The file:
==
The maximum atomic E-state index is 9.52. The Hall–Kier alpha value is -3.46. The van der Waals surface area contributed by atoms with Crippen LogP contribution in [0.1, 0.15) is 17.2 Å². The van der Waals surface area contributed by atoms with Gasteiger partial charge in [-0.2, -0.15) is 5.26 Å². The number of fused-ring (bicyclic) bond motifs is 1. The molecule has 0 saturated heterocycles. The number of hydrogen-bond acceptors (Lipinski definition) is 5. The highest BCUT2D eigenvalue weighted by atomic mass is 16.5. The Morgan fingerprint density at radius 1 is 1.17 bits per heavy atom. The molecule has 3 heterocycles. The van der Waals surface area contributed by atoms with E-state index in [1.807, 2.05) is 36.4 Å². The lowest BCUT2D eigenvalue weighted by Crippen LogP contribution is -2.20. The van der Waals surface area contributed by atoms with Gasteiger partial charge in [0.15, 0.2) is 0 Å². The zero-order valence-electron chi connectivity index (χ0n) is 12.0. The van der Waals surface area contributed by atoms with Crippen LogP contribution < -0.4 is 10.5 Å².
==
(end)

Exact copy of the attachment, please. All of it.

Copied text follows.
The maximum atomic E-state index is 9.52. The Hall–Kier alpha value is -3.46. The van der Waals surface area contributed by atoms with Crippen LogP contribution in [0.1, 0.15) is 17.2 Å². The van der Waals surface area contributed by atoms with Gasteiger partial charge in [-0.2, -0.15) is 5.26 Å². The number of fused-ring (bicyclic) bond motifs is 1. The molecule has 0 saturated heterocycles. The number of hydrogen-bond acceptors (Lipinski definition) is 5. The highest BCUT2D eigenvalue weighted by atomic mass is 16.5. The Morgan fingerprint density at radius 1 is 1.17 bits per heavy atom. The molecule has 3 heterocycles. The van der Waals surface area contributed by atoms with E-state index in [1.807, 2.05) is 36.4 Å². The lowest BCUT2D eigenvalue weighted by Crippen LogP contribution is -2.20. The van der Waals surface area contributed by atoms with Gasteiger partial charge in [0.15, 0.2) is 0 Å². The zero-order valence-electron chi connectivity index (χ0n) is 12.0. The van der Waals surface area contributed by atoms with Crippen LogP contribution < -0.4 is 10.5 Å².